And if your brain can’t be trusted to reliably tell you what’s actually happening outside your head, what hope do you have against the mighty selling machines of the capitalist world? Stocking up on games during a sale is less a case of weak will and more a case of your brain bypassing objective reality and convincing you that YOU NEED THESE THINGS. Tap, tap, tap, tap, tap, tap goes the checkout lever, and all the while the pleasure centers of the brain light up.

When collecting becomes hoarding

By this point, you’re either feeling better because your huge gaming backlog is clearly not your fault, or worse because you’ve realized that the world around you is nothing but a lie and you’re no better than a rat pressing a lever in a cage. But although we’ve established that we all have a normal tendency to press that pleasure lever (i.e., the ‘buy’ button) more than we probably should, at what point does this compulsion flip over into something pathological? At one point does simple games collecting become ‘unhealthy’ hoarding?

You may have looked at pictures of a collector’s basement, stuffed to bursting with thousands upon thousands of old games and thought: “Wow, they’ve got a problem.” But medically speaking, it’s unlikely that they have. You might question the wisdom of paying exorbitant amounts of money for rare, often terrible games in order to complete a collection, but this is actually not a sign of mental ill health.

Your Steam library.

The Diagnostic and Statistical Manual of Mental Disorders 5 (DSM-5), the authority on mental-illness definitions) does not recognize collecting as a symptom of a mental disorder. But it does recognize ‘hoarding disorder’, which is characterized by a “persistent difficulty discarding or parting with possessions, regardless of their actual value” that “results in the accumulation of possessions that congest and clutter active living areas” and “causes clinically significant distress or impairment in social, occupational, or other important areas of functioning”.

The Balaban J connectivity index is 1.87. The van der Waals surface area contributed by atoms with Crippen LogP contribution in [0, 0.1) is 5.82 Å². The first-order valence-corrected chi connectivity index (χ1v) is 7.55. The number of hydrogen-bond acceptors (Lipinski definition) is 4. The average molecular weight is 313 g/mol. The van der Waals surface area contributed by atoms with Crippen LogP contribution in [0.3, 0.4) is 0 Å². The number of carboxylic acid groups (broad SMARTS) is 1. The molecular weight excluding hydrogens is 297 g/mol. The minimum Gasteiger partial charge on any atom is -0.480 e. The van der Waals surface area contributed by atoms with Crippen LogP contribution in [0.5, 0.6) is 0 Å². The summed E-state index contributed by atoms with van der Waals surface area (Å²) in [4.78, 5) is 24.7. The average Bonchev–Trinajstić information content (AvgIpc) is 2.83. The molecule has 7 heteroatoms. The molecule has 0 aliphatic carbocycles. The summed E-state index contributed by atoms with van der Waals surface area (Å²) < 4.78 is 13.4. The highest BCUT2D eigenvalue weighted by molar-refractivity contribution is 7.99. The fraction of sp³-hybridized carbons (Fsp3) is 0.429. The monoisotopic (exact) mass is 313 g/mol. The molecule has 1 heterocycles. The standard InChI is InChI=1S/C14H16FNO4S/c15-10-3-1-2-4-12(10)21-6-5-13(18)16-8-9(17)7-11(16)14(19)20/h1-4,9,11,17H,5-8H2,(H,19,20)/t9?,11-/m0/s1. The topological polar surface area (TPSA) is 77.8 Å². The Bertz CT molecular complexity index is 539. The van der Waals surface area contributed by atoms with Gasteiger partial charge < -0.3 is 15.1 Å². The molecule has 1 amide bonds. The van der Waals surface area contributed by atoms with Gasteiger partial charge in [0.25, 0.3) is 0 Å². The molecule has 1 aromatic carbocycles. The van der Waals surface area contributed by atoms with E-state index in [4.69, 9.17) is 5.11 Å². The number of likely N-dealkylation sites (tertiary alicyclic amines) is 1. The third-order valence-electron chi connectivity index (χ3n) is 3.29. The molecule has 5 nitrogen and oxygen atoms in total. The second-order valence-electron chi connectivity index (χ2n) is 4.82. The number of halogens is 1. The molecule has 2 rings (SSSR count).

So basically, collecting games isn’t a problem, but if you find that you absolutely can’t part with any of them — and if your house is dangerously full of teetering piles of old newspapers and out-of-date food tins that you similarly can’t part with, and you can no longer get to your bed because of them — then you might have an issue.

You could also argue that collectors are a separate breed from people who simply have a huge backlog of unplayed games — often, serious collectors will cheerfully admit to having never played a significant chunk of their games, because it’s the collection as a whole that matters to them rather than the games in themselves. The pleasure comes from filling the gaps in the collection rather than actually playing the games.

For backloggers, however, the very sight of all their unplayed titles can be a source of painful anxiety.

The anxiety of unplayed games

How do you feel when you look at your backlog shelf? Perhaps pride: a sense that you have an enviable collection. buying too much. Or perhaps it’s a sense of palpable unease and discomfort: when the hell are you going to find the time to play through all of these?

This latter feeling of anxiety is hardly unique to gamers. Book lovers have been going through the same thing for hundreds of years. In fact, the Japanese have a word — tsundoku — for buying books and not reading them.

All of these unread tomes can combine to create their own sort of mocking tyranny. Will Self describes the feeling well in The New Statesman: “…the idea of all those unread books has become a screaming torment. Even the most innocuous of local libraries feels to me like Borges’s library of Babel, with its infinite number of texts.” He grew up under the illusion — now shattered — that he might one day be able to read “all that truly mattered”, even if he is unable to read everything, like Coleridge is said to have done.